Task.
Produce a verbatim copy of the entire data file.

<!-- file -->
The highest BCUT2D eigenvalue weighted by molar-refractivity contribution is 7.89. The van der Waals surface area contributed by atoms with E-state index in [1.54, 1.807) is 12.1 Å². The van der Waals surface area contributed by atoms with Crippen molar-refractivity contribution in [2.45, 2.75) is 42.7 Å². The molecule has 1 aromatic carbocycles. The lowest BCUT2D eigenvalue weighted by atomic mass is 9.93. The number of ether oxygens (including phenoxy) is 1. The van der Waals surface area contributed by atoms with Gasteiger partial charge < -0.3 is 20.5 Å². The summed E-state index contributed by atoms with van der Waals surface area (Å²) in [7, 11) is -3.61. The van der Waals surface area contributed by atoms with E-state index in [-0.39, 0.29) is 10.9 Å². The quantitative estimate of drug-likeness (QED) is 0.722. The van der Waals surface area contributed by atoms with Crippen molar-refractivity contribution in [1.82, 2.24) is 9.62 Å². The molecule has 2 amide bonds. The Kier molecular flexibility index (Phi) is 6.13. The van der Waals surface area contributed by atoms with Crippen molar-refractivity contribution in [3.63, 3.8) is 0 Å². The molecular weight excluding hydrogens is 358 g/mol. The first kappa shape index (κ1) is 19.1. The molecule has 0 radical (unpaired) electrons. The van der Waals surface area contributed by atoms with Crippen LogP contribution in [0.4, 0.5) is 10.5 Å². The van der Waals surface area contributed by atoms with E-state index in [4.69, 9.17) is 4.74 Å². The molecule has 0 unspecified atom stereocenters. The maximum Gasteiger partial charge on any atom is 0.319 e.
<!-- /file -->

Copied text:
The highest BCUT2D eigenvalue weighted by molar-refractivity contribution is 7.89. The van der Waals surface area contributed by atoms with E-state index in [1.54, 1.807) is 12.1 Å². The van der Waals surface area contributed by atoms with Crippen molar-refractivity contribution in [2.45, 2.75) is 42.7 Å². The molecule has 1 aromatic carbocycles. The lowest BCUT2D eigenvalue weighted by atomic mass is 9.93. The number of ether oxygens (including phenoxy) is 1. The van der Waals surface area contributed by atoms with Gasteiger partial charge < -0.3 is 20.5 Å². The summed E-state index contributed by atoms with van der Waals surface area (Å²) in [7, 11) is -3.61. The van der Waals surface area contributed by atoms with E-state index in [-0.39, 0.29) is 10.9 Å². The quantitative estimate of drug-likeness (QED) is 0.722. The van der Waals surface area contributed by atoms with Crippen molar-refractivity contribution in [1.82, 2.24) is 9.62 Å². The molecule has 2 amide bonds. The Kier molecular flexibility index (Phi) is 6.13. The van der Waals surface area contributed by atoms with Crippen molar-refractivity contribution in [3.63, 3.8) is 0 Å². The molecular weight excluding hydrogens is 358 g/mol. The first kappa shape index (κ1) is 19.1. The molecule has 0 radical (unpaired) electrons. The van der Waals surface area contributed by atoms with Crippen LogP contribution in [0.4, 0.5) is 10.5 Å². The van der Waals surface area contributed by atoms with E-state index in [4.69, 9.17) is 4.74 Å². The molecule has 0 unspecified atom stereocenters. The maximum Gasteiger partial charge on any atom is 0.319 e.